Being “true” to the restored gospel and to Jesus Christ does not, of course, entail being true to its “best parts” or to determining for ourselves which parts are best and which parts are inessential, but to the the entire system in its all-encompassing entirety.

Next we have Laura Compton, Scott Holley and Spencer Clark and a quick foray into LDS pro-homosexual marriage activism (which is, at its core, tantamount to complete and unabashed support of and for homosexuality, which is to say homosexual relations, practices, and lifestyles as morally and spiritually equivalent to heterosexual relations and to heterosexual monogamy specifically):

“In 2008, during the height of the Prop 8 debacle here in California, devout Mormon Laura Compton (a straight Mormon wife and mother) started a small website called, “Mormons for Marriage,” as a resource for active Mormon families who loved their faith — but respectfully disagreed with the Church’s involvement in Prop 8.”

Here I go again…what we see above here is known as “apostasy” and it begins with rebellion, revolt, and balking, “respectful” or not, against or at the mind and will of the Lord as expressed through his servants,the prophets, and grows, from that point, into a raging pyroclastic flow, often ending in complete alienation from the church and the gospel.

Soon, another member, Scott Holley, creates another left-wing activist organization, Mormons for Equality, which, like the others, promotes the complete redefinition of marriage, family, and gender and the abrogation of the law of chastity in the special case of homosexuals.

Spencer Clark, who took over leadership of this organization in 2012, makes the classic progressive argument for the complete compartmentalization of political and cultural life (essentially, the human condition manifest as human relations in complex, organized societies) from the gospel of Jesus Christ, an argument, quite popular on the Left, that we’ve seen before time and again:

“The church can define what it views as marriage. The question is how we determine the best policy for the country. It’s a political question, not a doctrinal one.”

This is not, of course, itself doctrinally defensible, nor are there, in reality, any clear demarcation lines, on the core aspects of how we should live together as citizens and fellow human beings in a free, open, ordered, lawful, peaceful civil society, between political and spiritual worlds.  All things to the Lord are spiritual; it is we, and only we, here in this probationary state enshrouded by a suffocating mist of darkness, who erect artificial (and convenient) boundaries between the sacred and the “secular.”

The true boundary is not between the sacred and the secular, but between the profound and the profane.  It is truth and falsehood that is the business of the saints, not the milieu in which the ongoing battle between good and evil takes place, or the stage upon which the drama proceeds.

Indeed, virtually the entire Book of Mormon and certain key sections of it call out to us as a clear and unequivocal refutation of and challenge to this entire idea.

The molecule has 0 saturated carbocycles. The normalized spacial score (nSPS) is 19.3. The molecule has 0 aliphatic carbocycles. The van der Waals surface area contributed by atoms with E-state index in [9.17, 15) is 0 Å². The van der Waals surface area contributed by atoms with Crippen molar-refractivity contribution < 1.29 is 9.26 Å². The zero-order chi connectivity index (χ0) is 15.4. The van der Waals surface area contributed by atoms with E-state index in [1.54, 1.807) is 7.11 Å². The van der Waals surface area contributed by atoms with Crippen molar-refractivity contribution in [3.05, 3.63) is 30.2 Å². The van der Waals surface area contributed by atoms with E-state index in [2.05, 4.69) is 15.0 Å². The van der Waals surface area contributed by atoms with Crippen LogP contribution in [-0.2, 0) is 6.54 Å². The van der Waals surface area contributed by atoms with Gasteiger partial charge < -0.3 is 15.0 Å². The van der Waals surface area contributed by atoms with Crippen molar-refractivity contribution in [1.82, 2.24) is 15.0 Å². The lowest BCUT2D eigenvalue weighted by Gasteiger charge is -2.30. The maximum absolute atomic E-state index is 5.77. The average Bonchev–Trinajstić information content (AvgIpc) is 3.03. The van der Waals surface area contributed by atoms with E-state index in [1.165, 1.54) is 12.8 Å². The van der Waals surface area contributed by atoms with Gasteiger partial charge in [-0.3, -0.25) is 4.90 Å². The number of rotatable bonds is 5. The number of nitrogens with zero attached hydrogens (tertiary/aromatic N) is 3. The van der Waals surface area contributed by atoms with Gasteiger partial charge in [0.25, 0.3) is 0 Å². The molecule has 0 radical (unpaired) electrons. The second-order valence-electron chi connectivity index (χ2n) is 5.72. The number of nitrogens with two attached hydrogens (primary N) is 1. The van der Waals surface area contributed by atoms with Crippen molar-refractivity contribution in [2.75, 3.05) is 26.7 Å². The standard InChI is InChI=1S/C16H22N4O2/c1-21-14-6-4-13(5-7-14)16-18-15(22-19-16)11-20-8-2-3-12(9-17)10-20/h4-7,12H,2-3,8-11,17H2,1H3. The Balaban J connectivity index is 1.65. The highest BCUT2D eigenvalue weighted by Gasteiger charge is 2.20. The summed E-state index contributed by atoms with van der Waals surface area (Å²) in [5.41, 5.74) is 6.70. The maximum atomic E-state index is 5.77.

There is no escape from the standards of the gospel, the commandments of God, or his perfect and just judgements, in politics.  We cannot hide under the cover of the secular, like wearing our Mardi Gras masks as we celebrate and revel in the carnal, sensual, and devilish, and then return to the sacrament table on Sunday, having removed our secular mask and staggered back to Zion.

As Clark himself stated:

“The church can define what it views as marriage. The question is how we determine the best policy for the country. It’s a political question, not a doctrinal one.”

Next is John Dehlin, whom we need not spend time on here.  “These active Mormons,” Mitch says (this is all prior to Dehlin’s excommunication, and its not at all clear how active he was in the years prior to his exit from the church) “don’t always have the easiest path inside their own community of faith. Indeed, some of them face sharp criticism — but those who make cultural change generally do.”

Here we see the core pattern yet again: it is forward looking, enlightened, spiritually advanced “change agents” within the church guiding, leading, and pointing the way out of neanderthal ignorance and moral primitivism (established church teachings) towards the glorious multiculturalist future, the future neither most members nor the Brethren see rising in the distance as the progressive morning breaks and the shadows flee, but which a gifted and chosen few – the Anointed – see clearly.  So brave, so courageous, and so pioneering are these few spiritual change agents among the LDS hoi polloi that they risk church discipline, including excommunication and loss of all their blessings, promises, and covenants, to stand as ensigns, not to the world, but to the church itself.  And, like Atticus Finch himself, “they still take action — not only because it’s the right thing to do for the LGBT community, but because it’s the right thing to do for the Mormon community, even if their Mormon peers haven’t recognized that quite yet.”

No, we haven’t recognized that quite yet.  Mitch, all I can say at this point is, “Jesus I know, and Paul I know; but who are ye?”